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Oil in Global Economy Series: U.S. operating oil rigs continue to decline
Last week’s report from Baker Hughes shows that the number of operating rigs declined for the 7th time in 34 weeks. The increasing numbers of operating rigs, as well as increasing production, have been raising concerns that the U.S. shale oil producers which were able to cut their production cost dramatically over the past years are now a low-cost global competitor and would continue to undermine the OPEC agreement to cut supplies. In May this year, OPEC producers and 11 participating non-OPEC countries including Russia formally ratified the agreement first drafted last November to cut supplies by 1.76 million barrels per day for an extension. The new agreement extends the production deal for nine months until March 2018. However, the latest oil market report from OPEC showed that production increased by 173,000 barrels per day in July, after rising by 396,000 barrels in June and by 366,000 barrels per day in May, thanks largely to two exempted countries, Libya and Nigeria. However, due to militant attacks, Libya has lost around 30 percent of production in August. This has led to an OPEC production decline in the tune of 79,000 barrels per day in August.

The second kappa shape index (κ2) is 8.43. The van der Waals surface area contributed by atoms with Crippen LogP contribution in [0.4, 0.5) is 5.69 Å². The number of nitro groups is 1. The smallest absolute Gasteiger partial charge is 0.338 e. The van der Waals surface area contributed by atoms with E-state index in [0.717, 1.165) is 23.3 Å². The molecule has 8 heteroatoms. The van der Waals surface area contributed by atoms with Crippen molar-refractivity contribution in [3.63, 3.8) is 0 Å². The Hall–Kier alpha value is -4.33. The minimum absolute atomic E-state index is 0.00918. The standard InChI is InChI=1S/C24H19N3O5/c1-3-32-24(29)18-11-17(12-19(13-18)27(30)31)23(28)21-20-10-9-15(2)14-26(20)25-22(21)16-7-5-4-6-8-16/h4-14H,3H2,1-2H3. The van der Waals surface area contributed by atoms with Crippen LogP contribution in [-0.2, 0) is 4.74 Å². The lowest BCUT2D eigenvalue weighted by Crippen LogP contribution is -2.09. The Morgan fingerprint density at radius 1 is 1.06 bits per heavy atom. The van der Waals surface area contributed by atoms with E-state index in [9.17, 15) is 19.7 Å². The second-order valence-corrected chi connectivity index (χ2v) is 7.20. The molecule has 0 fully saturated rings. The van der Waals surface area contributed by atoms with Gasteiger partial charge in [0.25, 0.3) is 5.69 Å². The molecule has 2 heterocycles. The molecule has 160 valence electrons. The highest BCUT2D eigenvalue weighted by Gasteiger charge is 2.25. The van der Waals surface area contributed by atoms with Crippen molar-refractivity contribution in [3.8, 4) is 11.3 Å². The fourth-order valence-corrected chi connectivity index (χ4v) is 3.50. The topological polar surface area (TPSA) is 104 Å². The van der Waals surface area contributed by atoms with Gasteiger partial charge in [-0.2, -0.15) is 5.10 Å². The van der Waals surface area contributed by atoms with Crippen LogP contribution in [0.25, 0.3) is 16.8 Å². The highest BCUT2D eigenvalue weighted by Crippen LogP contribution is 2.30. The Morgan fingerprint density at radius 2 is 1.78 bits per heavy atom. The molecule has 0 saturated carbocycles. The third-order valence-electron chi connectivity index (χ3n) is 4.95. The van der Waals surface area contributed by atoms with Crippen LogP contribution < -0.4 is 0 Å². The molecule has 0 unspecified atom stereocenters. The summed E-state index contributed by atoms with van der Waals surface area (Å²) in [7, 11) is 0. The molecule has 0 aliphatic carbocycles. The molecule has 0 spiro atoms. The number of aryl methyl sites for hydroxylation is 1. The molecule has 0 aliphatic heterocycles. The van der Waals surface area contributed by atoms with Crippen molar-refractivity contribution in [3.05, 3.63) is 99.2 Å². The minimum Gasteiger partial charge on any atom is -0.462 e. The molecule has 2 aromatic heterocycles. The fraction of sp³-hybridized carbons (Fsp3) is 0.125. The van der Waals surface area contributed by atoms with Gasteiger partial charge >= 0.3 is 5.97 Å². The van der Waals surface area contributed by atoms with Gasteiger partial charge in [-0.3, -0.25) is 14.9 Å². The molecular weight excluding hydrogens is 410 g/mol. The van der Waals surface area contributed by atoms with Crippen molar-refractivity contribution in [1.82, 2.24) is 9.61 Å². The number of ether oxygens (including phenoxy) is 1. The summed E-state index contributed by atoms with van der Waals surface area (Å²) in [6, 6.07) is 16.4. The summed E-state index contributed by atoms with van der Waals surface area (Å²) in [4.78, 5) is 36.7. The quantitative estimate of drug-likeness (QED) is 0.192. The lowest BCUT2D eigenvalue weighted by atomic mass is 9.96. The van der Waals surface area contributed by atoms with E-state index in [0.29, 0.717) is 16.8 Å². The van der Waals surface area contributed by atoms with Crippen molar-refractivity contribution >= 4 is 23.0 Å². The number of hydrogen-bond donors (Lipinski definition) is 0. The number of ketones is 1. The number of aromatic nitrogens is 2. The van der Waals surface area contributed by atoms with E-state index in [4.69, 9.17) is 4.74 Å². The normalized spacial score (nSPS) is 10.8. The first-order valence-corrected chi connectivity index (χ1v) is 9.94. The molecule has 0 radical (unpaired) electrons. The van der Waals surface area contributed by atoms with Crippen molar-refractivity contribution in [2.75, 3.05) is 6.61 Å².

Despite the agreement, the oil price (WTI) has suffered a major selloff on the day of the agreement extension and was down around 3 percent by the end of the day. However, it is trying to make a comeback on the new Saudi pledge to reduce exports by as much as a million barrels per day. Despite the recent week’s rise in price, the oil (WTI) is still down more than 4.5 percent since the agreement. In the first half of this year, crude oil price declined by around 15 percent, which is its worst H1 showing in 19 years. The North American benchmark WTI is currently trading at $49.7 per barrel and Brent at $5.6 per barrel premium to WTI. Recent Hurricane Harvey that battered Gulf Cost and led to refinery outage in tune of 4.2 million barrels per day, has pushed the landlocked WTI price lower. The refineries restarted but still capacity is down by more than 1.5 million barrels.
The report from Baker Hughes shows that the number of operating rigs in the United States declined to the lowest since June this year. There was a decline of 8 last week. A separate report showed that U.S. oil production dropped sharply to 8.78 million barrels per day due to hurricane effect. However, the production jumped to 9.35 million barrels per day as Harvey effect fades. The production was 9.53 million barrels per day before this massive drop. The production has increased by 1.1 million barrels per day since bottoming around July 2016. The International Energy Agency (IEA) forecasted that production is set to rise by 920,000 barrels in 2017 alone and by 780,000 barrels per day in 2018. So far, this year, production has increased by 580,000 barrels per day.
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